President Signed DPA to Build Ventilators
President Trump signed the Defense Production Act to address the shortage of medical supplies needed to combat the coronavirus pandemic in the U.S. The act allows the executive branch to force U.S. companies to produce essential products and supplies. The move was taken to ramp up production of masks, medical protective equipment and ventilators by private companies as patients flood hospitals during the pandemic.1
Pharmaceutical Production Shifts Back to US
Pharmaceutical companies that have their production in the U.S. have a more reliable output capacity than those that depend on foreign manufacturers. Branded pharmaceutical companies, such as Pfizer, Johnson & Johnson and Bayer, face lower supply chain disruption since they tend to have a lower manufacturing presence in China and have their manufacturing facilities spread in other nations. Generic drugmakers, on the other hand, are prone to supply shortages, if a slowdown occurs as a result of another global health emergency.2
FCC Fast Tracks Telemedicine Funding
The chairman of the Federal Communication Commission has been in discussions with Congress to subsidize telemedicine and distance learning technology in response to the coronavirus outbreak. The outbreak has caused the popularity of telemedicine to skyrocket. With the stay-at-home orders in place, certain restrictions on HIPAA have loosened, and doctors are using platforms such as Zoom, Facetime and Skype to conduct visits.3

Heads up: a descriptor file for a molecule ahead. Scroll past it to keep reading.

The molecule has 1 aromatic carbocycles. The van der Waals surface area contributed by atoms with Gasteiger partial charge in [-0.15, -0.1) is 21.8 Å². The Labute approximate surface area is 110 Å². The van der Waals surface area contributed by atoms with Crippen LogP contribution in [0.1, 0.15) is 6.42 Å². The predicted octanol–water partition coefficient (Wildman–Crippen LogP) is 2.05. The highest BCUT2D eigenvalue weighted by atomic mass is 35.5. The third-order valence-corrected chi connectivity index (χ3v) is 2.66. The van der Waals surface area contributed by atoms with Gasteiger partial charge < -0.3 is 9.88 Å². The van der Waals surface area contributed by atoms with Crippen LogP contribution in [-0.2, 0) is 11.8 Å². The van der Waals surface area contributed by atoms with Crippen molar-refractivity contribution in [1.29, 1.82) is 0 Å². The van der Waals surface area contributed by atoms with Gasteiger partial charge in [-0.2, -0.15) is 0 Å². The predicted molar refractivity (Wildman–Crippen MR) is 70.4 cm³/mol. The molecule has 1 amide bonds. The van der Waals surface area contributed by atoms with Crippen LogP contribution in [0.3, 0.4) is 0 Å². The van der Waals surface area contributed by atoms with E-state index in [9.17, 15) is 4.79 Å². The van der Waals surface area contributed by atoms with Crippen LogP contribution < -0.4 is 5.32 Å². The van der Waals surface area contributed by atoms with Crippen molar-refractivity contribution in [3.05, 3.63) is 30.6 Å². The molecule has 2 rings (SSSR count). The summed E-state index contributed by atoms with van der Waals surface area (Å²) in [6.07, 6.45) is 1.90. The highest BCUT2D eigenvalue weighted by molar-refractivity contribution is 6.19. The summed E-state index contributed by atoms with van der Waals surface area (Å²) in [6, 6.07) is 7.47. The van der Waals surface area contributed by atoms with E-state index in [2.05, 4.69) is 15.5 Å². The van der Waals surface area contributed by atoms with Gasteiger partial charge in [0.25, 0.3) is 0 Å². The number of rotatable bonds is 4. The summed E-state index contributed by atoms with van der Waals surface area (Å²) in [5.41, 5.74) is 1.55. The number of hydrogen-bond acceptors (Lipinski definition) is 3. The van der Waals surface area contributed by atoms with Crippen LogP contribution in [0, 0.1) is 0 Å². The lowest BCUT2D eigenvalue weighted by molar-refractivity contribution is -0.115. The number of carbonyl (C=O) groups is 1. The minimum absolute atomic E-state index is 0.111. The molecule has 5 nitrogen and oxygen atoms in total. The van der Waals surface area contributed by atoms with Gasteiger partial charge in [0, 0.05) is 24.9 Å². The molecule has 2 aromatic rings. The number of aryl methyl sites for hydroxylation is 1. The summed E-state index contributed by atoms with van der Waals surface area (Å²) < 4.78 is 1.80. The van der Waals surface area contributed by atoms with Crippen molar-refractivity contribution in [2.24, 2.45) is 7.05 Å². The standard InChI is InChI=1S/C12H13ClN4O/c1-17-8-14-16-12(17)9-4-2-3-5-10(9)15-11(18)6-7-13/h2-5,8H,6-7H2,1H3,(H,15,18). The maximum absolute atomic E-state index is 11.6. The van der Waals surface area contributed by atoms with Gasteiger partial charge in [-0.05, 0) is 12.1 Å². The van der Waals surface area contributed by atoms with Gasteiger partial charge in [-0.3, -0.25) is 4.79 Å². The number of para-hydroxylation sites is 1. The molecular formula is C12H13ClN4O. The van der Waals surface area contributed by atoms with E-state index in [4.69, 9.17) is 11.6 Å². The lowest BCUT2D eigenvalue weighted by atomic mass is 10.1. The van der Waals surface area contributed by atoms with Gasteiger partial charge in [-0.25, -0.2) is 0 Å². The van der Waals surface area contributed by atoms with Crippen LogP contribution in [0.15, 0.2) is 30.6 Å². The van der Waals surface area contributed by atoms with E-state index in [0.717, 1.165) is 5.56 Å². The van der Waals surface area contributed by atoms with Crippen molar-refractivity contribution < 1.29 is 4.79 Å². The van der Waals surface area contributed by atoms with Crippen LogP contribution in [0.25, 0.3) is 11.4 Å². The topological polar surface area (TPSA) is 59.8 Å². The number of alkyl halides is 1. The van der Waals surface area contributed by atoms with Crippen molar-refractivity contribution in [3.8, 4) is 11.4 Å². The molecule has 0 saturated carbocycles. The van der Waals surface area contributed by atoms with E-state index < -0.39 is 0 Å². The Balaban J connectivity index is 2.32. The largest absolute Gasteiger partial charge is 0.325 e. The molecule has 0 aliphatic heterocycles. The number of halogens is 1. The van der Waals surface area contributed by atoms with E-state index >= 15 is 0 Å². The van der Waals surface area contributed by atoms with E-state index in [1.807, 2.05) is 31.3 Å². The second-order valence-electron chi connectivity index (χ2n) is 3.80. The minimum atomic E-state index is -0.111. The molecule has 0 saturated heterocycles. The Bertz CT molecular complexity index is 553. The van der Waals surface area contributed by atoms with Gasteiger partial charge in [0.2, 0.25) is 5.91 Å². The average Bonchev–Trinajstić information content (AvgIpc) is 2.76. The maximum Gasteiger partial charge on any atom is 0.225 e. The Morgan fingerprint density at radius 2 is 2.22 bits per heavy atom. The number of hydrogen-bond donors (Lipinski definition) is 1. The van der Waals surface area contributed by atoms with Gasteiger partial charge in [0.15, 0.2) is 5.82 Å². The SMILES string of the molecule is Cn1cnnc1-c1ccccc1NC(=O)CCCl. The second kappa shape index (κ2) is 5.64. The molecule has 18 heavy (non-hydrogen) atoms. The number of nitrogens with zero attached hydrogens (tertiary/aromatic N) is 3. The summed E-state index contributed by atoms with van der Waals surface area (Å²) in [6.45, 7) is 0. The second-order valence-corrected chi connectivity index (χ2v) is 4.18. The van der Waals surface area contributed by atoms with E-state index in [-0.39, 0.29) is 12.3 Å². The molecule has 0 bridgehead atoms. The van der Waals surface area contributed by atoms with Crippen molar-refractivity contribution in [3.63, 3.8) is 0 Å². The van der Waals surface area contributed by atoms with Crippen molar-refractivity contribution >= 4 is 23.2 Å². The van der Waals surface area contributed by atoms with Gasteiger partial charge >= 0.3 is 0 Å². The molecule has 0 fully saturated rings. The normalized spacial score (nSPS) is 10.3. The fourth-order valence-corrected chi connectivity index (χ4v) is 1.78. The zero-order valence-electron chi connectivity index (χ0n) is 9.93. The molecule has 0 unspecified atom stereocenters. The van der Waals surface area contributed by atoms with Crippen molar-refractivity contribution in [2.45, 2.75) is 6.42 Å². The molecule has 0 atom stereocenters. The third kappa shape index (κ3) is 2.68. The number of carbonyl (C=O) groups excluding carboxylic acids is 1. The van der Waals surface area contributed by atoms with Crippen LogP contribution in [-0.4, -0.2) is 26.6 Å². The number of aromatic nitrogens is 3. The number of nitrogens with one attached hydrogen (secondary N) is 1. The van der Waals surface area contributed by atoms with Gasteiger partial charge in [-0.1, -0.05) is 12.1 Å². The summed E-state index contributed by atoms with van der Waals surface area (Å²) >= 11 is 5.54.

Progress Toward a Functional 3D Printed Heart
3D bioprinting technology has shown a great potential to replace the use of human organs during transplants. Last year, Chicago-based startup, BIOLIFE4D, demonstrated it could print a 3D mini heart with four fully functional internal chambers. BIOLIFE4D’s product has been the most realistic and functioning bioprinted heart. BIOLIFE4D is working to create a full-sized human heart ready for human transplantation in the next several years. The need for human hearts exceeds the supply. Here in the US there are approximately 3,700 individuals on the waiting list that need a heart transplant.4 5
VA Prepares for COVID-19 Response
The Trump administration has prompted the Department of Veterans Affairs (VA) to prepare beds and medical services to treat an influx of coronavirus patients. The VA is the nation’s healthcare system of last resort, and that role has become more pronounced after the administration declared a national emergency over the pandemic. The department has 1,243 healthcare facilities, 170 medical centers, 1,063 outpatient sites.6
Automakers Start to Make Ventilators
Automakers are teaming up with healthcare manufacturers to address the shortage of medical equipment. Ford has partnered with 3M and General Electric to produce a new version of air-purifying respirators for healthcare workers while also increasing current respirator output at 3M. Fiat Chrysler Automobiles announced on March 23 that it would produce one million protective masks a week. Tesla said it could make ventilators if needed and has been in discussion with Medtronic.7
Largest Transactions Closed
- Dermira, Inc.
- Eli Lilly and Company
- Decision Resources, Inc.
- Clarivate Analytics Plc
- Stratus Video, LLC
- AMN Healthcare, Inc.
- NUCYNTA of Assertio Therapeutics, Inc.
- Collegium Pharmaceutical, Inc.
- Acurity, Inc. and Nexera, Inc
- Premier Supply Chain Improvement Inc.
- MaSTherCell Global Inc.
- Catalent Pharma Solutions, Inc.
- Karuna Therapeutics, Inc.
- Goldman Sachs & Co. LLC
- Advanced ENT Solutions, Inc.
- Smith & Nephew plc
- NovaBone Products, LLC
- Halma, plc
- Arthrosurface, Inc.
- Anika Therapeutics, Inc.
This report represents transaction activity as mergers & acquisitions, consolidations, restructurings and spin-offs. Targets are defined as U.S. Based companies with either foreign or U.S. based buyers. Transaction information provided is based on closed dates only.
EBIT - Earnings Before Interest and Taxes